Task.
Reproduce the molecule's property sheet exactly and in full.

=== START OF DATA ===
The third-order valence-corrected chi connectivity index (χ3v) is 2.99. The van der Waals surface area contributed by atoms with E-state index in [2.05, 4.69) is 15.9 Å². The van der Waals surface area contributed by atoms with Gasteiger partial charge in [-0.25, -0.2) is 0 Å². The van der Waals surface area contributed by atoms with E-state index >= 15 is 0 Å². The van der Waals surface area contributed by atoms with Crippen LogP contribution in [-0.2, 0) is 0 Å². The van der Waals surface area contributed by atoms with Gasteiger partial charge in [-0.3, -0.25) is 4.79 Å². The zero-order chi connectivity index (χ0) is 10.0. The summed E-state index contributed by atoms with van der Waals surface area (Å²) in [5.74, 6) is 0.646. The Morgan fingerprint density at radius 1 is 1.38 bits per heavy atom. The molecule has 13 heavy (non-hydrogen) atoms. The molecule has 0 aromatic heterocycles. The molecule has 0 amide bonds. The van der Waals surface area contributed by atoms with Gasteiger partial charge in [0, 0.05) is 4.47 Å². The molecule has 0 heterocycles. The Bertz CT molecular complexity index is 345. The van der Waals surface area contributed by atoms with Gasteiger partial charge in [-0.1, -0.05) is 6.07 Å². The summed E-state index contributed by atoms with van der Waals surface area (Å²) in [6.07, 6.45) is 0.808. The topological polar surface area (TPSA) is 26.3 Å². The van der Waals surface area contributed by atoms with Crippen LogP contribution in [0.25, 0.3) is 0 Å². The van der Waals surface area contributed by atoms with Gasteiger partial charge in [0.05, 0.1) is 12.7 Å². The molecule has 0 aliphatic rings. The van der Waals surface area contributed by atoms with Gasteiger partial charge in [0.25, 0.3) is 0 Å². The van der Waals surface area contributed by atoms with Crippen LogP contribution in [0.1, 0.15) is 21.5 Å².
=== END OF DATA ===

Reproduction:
The third-order valence-corrected chi connectivity index (χ3v) is 2.99. The van der Waals surface area contributed by atoms with E-state index in [2.05, 4.69) is 15.9 Å². The van der Waals surface area contributed by atoms with Gasteiger partial charge in [-0.25, -0.2) is 0 Å². The van der Waals surface area contributed by atoms with E-state index >= 15 is 0 Å². The van der Waals surface area contributed by atoms with Crippen LogP contribution in [-0.2, 0) is 0 Å². The van der Waals surface area contributed by atoms with Gasteiger partial charge in [-0.3, -0.25) is 4.79 Å². The zero-order chi connectivity index (χ0) is 10.0. The summed E-state index contributed by atoms with van der Waals surface area (Å²) in [5.74, 6) is 0.646. The Morgan fingerprint density at radius 1 is 1.38 bits per heavy atom. The molecule has 13 heavy (non-hydrogen) atoms. The molecule has 0 aromatic heterocycles. The molecule has 0 amide bonds. The van der Waals surface area contributed by atoms with Gasteiger partial charge in [0, 0.05) is 4.47 Å². The molecule has 0 heterocycles. The Bertz CT molecular complexity index is 345. The van der Waals surface area contributed by atoms with Gasteiger partial charge in [-0.1, -0.05) is 6.07 Å². The summed E-state index contributed by atoms with van der Waals surface area (Å²) in [6.07, 6.45) is 0.808. The topological polar surface area (TPSA) is 26.3 Å². The van der Waals surface area contributed by atoms with Crippen LogP contribution in [0.25, 0.3) is 0 Å². The van der Waals surface area contributed by atoms with Gasteiger partial charge in [0.05, 0.1) is 12.7 Å². The molecule has 0 aliphatic rings. The van der Waals surface area contributed by atoms with Gasteiger partial charge in [0.25, 0.3) is 0 Å². The van der Waals surface area contributed by atoms with Crippen LogP contribution in [0.1, 0.15) is 21.5 Å².